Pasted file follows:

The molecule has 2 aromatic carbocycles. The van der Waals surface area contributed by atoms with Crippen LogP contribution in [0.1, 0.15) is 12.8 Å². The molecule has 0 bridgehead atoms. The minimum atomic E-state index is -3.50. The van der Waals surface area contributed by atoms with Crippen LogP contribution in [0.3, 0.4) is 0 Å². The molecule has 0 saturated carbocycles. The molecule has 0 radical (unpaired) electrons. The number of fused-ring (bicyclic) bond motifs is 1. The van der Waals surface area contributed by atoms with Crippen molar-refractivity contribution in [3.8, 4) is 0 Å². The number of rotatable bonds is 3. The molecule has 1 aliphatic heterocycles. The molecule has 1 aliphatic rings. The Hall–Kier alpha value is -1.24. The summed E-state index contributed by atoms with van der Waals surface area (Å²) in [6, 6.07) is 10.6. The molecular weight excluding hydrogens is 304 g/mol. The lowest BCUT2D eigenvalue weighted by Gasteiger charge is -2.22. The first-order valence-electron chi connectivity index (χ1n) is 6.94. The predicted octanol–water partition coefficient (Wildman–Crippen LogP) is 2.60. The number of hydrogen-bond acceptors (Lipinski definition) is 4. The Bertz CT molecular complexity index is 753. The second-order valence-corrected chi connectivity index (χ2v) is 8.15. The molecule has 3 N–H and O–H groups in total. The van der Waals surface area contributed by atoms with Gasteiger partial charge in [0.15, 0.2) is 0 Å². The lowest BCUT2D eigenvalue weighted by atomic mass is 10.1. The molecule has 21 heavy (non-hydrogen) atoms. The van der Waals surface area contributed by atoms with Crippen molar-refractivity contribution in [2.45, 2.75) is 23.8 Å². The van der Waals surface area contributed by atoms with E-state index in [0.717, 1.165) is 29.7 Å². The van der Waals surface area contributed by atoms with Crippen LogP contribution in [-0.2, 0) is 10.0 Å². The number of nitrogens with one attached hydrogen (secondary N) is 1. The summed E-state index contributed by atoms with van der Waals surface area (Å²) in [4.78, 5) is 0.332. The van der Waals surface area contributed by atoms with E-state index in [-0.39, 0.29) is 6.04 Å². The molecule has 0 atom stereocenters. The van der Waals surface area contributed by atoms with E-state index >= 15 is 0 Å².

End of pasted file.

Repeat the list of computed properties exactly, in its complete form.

The molecule has 2 aromatic carbocycles. The van der Waals surface area contributed by atoms with Crippen LogP contribution in [0.1, 0.15) is 12.8 Å². The molecule has 0 bridgehead atoms. The minimum atomic E-state index is -3.50. The van der Waals surface area contributed by atoms with Crippen LogP contribution in [0.3, 0.4) is 0 Å². The molecule has 0 saturated carbocycles. The molecule has 0 radical (unpaired) electrons. The number of fused-ring (bicyclic) bond motifs is 1. The van der Waals surface area contributed by atoms with Crippen molar-refractivity contribution in [3.8, 4) is 0 Å². The number of rotatable bonds is 3. The molecule has 1 aliphatic heterocycles. The molecule has 1 aliphatic rings. The Hall–Kier alpha value is -1.24. The summed E-state index contributed by atoms with van der Waals surface area (Å²) in [6, 6.07) is 10.6. The molecular weight excluding hydrogens is 304 g/mol. The lowest BCUT2D eigenvalue weighted by Gasteiger charge is -2.22. The first-order valence-electron chi connectivity index (χ1n) is 6.94. The predicted octanol–water partition coefficient (Wildman–Crippen LogP) is 2.60. The number of hydrogen-bond acceptors (Lipinski definition) is 4. The Bertz CT molecular complexity index is 753. The second-order valence-corrected chi connectivity index (χ2v) is 8.15. The molecule has 3 N–H and O–H groups in total. The van der Waals surface area contributed by atoms with Gasteiger partial charge in [0.15, 0.2) is 0 Å². The lowest BCUT2D eigenvalue weighted by atomic mass is 10.1. The molecule has 21 heavy (non-hydrogen) atoms. The van der Waals surface area contributed by atoms with Crippen molar-refractivity contribution in [2.45, 2.75) is 23.8 Å². The van der Waals surface area contributed by atoms with E-state index in [0.717, 1.165) is 29.7 Å². The van der Waals surface area contributed by atoms with Crippen LogP contribution in [-0.2, 0) is 10.0 Å². The number of nitrogens with one attached hydrogen (secondary N) is 1. The summed E-state index contributed by atoms with van der Waals surface area (Å²) in [4.78, 5) is 0.332. The van der Waals surface area contributed by atoms with E-state index in [-0.39, 0.29) is 6.04 Å². The molecule has 0 atom stereocenters. The van der Waals surface area contributed by atoms with E-state index >= 15 is 0 Å².